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Yizkor

In Judaism, mourning is both private and public. When we visit a grave or observe a yahrzeit – the anniversary of one’s death – we generally do so in private. Yizkor is the public observance,  the memorial service, for the community of bereaved. Yizkor means "may God remember." It comes from the root word zachor (to remember). The service has four parts:

  1. A series of readings and prayers that sets the mood for the solemn service.
  2. Passages that are read silently, recalling a departed father, mother, husband, wife, son, daughter, other relative, a friend, or Jewish martyrs. Each person reads the passages that are pertinent.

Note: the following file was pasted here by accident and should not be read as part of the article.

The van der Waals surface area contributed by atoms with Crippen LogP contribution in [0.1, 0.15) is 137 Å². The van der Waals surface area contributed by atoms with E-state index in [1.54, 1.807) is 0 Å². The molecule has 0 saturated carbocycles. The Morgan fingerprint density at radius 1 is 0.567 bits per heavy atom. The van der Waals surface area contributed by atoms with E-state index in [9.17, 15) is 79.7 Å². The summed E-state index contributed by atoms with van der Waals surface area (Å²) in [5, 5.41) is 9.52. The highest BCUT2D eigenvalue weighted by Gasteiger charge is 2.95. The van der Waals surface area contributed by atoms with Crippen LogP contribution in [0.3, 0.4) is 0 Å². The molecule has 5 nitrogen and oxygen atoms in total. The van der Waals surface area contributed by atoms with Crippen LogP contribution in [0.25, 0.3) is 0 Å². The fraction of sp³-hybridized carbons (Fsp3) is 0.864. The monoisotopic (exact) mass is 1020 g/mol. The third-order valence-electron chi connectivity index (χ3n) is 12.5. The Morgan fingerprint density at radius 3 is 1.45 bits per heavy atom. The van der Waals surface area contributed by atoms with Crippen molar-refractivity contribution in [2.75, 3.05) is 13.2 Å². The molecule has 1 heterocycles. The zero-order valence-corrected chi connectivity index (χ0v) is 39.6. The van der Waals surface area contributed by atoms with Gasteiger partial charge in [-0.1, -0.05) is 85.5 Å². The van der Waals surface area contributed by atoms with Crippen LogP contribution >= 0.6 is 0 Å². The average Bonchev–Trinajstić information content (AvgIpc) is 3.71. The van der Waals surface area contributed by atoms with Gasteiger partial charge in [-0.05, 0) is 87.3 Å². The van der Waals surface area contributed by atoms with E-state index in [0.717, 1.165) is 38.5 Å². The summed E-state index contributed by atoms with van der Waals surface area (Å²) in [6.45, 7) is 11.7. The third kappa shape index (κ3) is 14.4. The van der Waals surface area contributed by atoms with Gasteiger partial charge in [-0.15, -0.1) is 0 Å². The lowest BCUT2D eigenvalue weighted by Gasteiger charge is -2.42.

3. The chanting by the cantor of El Male Rahamim (God Full of Compassion).
  4. The congregational recitation of Av HaRahamim (Ancestor of Mercies) as a memorial for all Jewish martyrs and Psalm 23.

Although in its traditional structure Yizkor does not include the recitation of the Mourner's Kaddish, many congregations – including Washington Hebrew Congregation – do add this prayer to the service.

We recite Yizkor not only on Yom Kippur, but also on the festival holidays of Sukkot, Passover, and Shavuot.

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